Hydraulic fracturing (fracking) can be done safely “as long as the right protections are in place prior to issuance of any permits for the practice,” according to a draft report from North Carolina’s Department of Environment and Natural Resources (DENR).

DENR included in the draft a set of initial recommendations, which were developed in consultation with North Carolina’s Department of Commerce, in the event the state’s General Assembly acts to allow horizontal drilling and fracking. DENR recommended that the state determine “the distribution of revenues from oil and gas excise taxes and fees to support the oil and gas regulatory program, fund environmental initiatives and support local governments impacted by the industry.” DENR also said there is a need for more information on groundwater resources in areas where drilling for shale gas may occur.

The agency also recommended that the state:

And DENR recommended the development “of a modern oil and gas regulatory program, taking into consideration the processes involved in hydraulic fracturing and horizontal drilling technologies, and long-term prevention of physical or economic waste in developing oil and gas resources.”

Environmental groups in the state, including Clean Water for North Carolina (CWNC), have said DENR’s conclusion that fracking can be done safely isn’t supported by the information in the report. “Perhaps most evident in the report is the overwhelming lack of readiness of state officials and agencies to manage an oil and gas program,” CWNC said.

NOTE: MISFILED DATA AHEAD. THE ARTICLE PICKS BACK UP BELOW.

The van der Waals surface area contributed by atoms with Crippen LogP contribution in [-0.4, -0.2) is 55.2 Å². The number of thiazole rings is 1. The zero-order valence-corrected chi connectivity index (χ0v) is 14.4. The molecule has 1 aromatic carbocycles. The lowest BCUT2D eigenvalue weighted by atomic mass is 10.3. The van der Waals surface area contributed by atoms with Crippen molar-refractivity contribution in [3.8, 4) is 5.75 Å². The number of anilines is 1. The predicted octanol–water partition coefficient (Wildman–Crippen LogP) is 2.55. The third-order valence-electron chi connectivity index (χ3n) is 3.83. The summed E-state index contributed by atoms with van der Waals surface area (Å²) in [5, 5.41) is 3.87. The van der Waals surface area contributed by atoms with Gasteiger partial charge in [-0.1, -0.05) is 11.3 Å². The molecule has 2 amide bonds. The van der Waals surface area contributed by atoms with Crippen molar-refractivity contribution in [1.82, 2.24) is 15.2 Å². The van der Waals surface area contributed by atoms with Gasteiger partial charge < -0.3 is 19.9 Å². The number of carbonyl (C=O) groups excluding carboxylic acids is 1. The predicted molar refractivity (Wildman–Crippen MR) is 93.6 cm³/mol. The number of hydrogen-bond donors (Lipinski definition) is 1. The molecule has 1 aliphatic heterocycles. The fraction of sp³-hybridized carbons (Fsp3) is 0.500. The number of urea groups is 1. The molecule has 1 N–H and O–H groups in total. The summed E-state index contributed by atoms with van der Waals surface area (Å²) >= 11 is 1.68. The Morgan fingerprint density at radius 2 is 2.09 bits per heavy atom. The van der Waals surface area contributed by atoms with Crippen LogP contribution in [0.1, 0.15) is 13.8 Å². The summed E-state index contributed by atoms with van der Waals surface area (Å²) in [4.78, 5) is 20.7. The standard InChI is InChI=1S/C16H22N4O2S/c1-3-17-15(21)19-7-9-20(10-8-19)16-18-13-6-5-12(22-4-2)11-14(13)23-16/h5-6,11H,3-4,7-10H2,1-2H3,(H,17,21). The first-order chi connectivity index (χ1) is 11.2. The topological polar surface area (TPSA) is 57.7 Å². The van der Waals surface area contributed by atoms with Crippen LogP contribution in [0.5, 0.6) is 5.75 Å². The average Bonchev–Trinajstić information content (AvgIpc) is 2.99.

DENR presented the draft report at a public meeting in Sanford, NC, on March 20 and has scheduled a second public meeting in Chapel Hill on Tuesday (March 27). Comments on the draft report will be accepted through April 1. Written comments can be e-mailed to shale_gas_comments@ncdenr.gov or mailed to NCDENR, Attention: Trina Ozer, 1601 MSC, Raleigh, NC 27699.

DENR’s final report to the General Assembly is due May 1.

North Carolina Gov. Bev Perdue last year signed into law a bill that directed DENR to begin its review oil and gas exploration, determine where fracking may occur in the state and make recommendations to the General Assembly (see Shale Daily, June 22, 2011). Perdue recently said that she believes “fracking can be done safely if you regulate it and put fees in place to have inspectors on the ground” (see Shale Daily, March 19).

The North Carolina Geological Survey believes that technically recoverable gas exists in the state’s Sanford sub-basin (including Lee, Chatham and Moore counties in central North Carolina) and possibly the Dan River sub-basin (including Stokes and Rockingham counties in northern North Carolina).